skip to content »

14 dating 23

14 dating 23-80

Although other early rice remains in the form of phytoliths were found in a marine sediment core from the Okinawa Trough and dated to the Bølling-Allerød warm period (13,900–13,000 cal yr B.P.) (9), the nature of the rice remains as to their wild or domesticated status is unclear because of a limited application of available rice identification criteria.

14 dating 23-7814 dating 23-2014 dating 23-24

Thus, the measured C values of the phytoliths are shown with a high level of confidence to be from the phytolith samples themselves.Accordingly, further dating initiatives are needed to constrain the absolute-calendar time of the rice remains.Radiocarbon dating of phytoliths, microscopic bodies of silica formed in plant cells, is an established technique that can be traced back to the 1960s (15).However, because of the poor preservation of macroplant fossils, many radiocarbon dates were derived from undifferentiated organic materials in pottery sherds.These materials remain a source of debate because of potential contamination by old carbon.Direct dating of the rice remains might serve to clarify their age.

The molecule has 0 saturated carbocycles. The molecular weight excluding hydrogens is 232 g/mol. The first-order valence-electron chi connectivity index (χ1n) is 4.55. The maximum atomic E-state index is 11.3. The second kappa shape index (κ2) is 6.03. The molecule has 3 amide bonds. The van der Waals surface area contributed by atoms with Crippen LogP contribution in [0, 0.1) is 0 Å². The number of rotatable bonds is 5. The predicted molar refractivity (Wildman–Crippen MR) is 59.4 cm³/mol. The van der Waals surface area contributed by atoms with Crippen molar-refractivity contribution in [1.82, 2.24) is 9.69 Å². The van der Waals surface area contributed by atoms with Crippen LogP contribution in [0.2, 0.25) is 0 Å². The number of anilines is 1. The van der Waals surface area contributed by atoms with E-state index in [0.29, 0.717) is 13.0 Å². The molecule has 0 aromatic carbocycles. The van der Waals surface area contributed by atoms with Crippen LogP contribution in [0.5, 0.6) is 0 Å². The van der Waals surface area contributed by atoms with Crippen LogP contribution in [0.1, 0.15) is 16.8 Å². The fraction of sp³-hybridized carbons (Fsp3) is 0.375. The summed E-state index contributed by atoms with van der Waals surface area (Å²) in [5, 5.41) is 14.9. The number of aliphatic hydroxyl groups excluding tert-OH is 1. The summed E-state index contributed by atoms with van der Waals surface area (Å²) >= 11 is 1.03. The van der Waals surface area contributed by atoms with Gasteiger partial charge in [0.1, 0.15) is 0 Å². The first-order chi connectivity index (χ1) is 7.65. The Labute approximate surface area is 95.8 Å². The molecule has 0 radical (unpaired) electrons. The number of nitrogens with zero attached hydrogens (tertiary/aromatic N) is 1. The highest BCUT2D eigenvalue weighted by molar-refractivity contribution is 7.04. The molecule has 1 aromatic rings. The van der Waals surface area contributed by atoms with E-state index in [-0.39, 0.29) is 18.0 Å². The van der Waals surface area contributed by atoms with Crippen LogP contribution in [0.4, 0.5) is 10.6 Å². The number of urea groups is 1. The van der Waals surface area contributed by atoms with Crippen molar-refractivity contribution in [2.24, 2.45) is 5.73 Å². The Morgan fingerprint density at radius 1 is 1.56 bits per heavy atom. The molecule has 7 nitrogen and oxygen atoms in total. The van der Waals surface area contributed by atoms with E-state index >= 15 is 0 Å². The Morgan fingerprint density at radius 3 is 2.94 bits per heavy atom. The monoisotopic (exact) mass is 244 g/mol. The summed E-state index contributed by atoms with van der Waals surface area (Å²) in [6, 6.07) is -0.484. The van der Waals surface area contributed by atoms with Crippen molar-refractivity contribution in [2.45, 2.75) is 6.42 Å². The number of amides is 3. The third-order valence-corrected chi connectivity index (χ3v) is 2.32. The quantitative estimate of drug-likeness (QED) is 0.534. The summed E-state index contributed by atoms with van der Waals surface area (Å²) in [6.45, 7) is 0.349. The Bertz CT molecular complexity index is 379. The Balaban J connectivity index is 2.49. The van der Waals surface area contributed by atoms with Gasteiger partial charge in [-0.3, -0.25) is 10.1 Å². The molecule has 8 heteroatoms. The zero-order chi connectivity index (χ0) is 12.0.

Here, we first validate the reliability of phytolith dating in the study region through a comparison with dates obtained from other material from the same layer or context.

The results indicate that rice domestication may have begun at Shangshan in the Lower Yangtze during the beginning of the Holocene.

L.) recovered from the Shangshan site in the Lower Yangtze of China have previously been recognized as the earliest examples of rice cultivation.

Our phytolith data indicate that rice remains retrieved from early stages of the Shangshan and Hehuashan sites have ages of approximately 9,400 and 9,000 calibrated years before the present, respectively.

The morphology of rice bulliform phytoliths indicates they are closer to modern domesticated species than to wild species, suggesting that rice domestication may have begun at Shangshan during the beginning of the Holocene.

Carbon dating has given archeologists a more accurate method by which they can determine the age of ancient artifacts.